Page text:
Because Democratic incumbent Sen. Mark Pryor and Republican candidate Rep. Tom Cotton were unopposed in their primaries, the Arkansas Senate race has basically been in general election mode since last year, which explains why outside groups have spent so much. A reported $2.6 million was spent against Cotton, and nearly $1 million was spent against Pryor. Again, those figures miss a lot, since Americans for Prosperity has already spent millions in issue ads that attack Pryor's positions on Obamacare. A reported $1.2 million was spent in support of Cotton, and $229,000 for Pryor.

This is one of the races that Republicans are most confident they can pick up, and that Democrats are most eager to defend. Outside pending is going to get even more insane.

4. Georgia Senate: $3,685,006


Georgia Republican Senate candidate, David Perdue, right, greets supporters after speaking at a primary election night party May 20 in Atlanta. (AP Photo/David Goldman)

The Republican Senate primary in Georgia saw lots of money partly because there were so many candidates who hailed from different corners of the party. The tea party bet their chips on some candidates, the Chamber of Commerce on their guy, so on and so forth.

The Madison Project spent $1 in support of Paul Broun, a sum which did not vault him into the runoff. The two candidates who had the most support from outside groups, Rep. Jack Kingston and former CEO David Perdue, did make it into the runoff. Rep. Phil Gingrey, one of the furthest-right candidates who quickly fell to the back of the polls, had $1.2 million spent against him by Ending Spending.

The Republican primary is sure to get even more expensive between now and July 22, and outside groups will spend marathon amounts once the general election begins.

5. Nebraska Senate: $3,081,587


Republican Senate hopeful Ben Sasse, center, laughs with Rep. Jeff Fortenberry, R-Neb., left, and Neb. Gov. Dave Heineman in Lincoln, Neb., on May 13 after winning his party's primary election. (AP Photo)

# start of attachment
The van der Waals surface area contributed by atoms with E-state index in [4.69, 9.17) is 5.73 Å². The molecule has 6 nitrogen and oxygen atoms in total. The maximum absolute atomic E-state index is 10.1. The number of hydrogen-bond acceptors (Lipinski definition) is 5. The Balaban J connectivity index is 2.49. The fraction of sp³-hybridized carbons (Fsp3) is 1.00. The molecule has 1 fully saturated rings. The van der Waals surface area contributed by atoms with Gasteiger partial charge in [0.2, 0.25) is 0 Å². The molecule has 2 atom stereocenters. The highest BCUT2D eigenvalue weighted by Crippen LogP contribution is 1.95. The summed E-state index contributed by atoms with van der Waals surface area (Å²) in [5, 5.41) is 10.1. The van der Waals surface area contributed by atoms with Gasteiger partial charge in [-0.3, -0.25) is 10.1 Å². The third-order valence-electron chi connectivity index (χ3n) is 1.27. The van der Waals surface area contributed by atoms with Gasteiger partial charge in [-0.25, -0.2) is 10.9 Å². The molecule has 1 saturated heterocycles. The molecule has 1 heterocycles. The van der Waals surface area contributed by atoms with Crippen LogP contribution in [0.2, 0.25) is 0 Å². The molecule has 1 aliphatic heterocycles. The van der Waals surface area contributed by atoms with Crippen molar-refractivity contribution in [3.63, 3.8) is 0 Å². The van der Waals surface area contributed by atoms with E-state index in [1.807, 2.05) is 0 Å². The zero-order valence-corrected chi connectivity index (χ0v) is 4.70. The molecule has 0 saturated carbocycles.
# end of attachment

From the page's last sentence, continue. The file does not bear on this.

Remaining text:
Even Nebraska isn't immune to outrageous early spending. The Senate Conservatives Fund and Club for Growth went all out for Ben Sasse, who won the Republican Senate primary. A total of about $1.4 million was reportedly spent in support of Sasse, and more than $1 million was spent against his two Republican opponents. Sasse has a gigantic lead in the polls over Dave Domina, the Democratic nominee, for the open Senate seat.

6. Idaho District 2: $3,068,042

We decided to throw in an extra, just to show that some House races have seen insane spending too. The Republican primary for this race just ended on Tuesday -- with far more of a whimper than all this outside money would imply. Club for Growth was an enthusiastic supporter of Bryan Smith, the tea party challenger in the race, before they suddenly weren't a few weeks before the primary election. They spent more than $500,000 in the race. Outside groups spent nearly $2.5 million in support of Simpson or against Smith. They spent more than $607,000 supporting Smith or opposing Simpson. Smith lost by 23 percent.

Idaho is a reliably red state and Simpson is an incumbent, so he should have an easy victory.

Jaime Fuller reports on national politics for "The Fix" and Post Politics. She worked previously as an associate editor at the American Prospect, a political magazine based in Washington, D.C.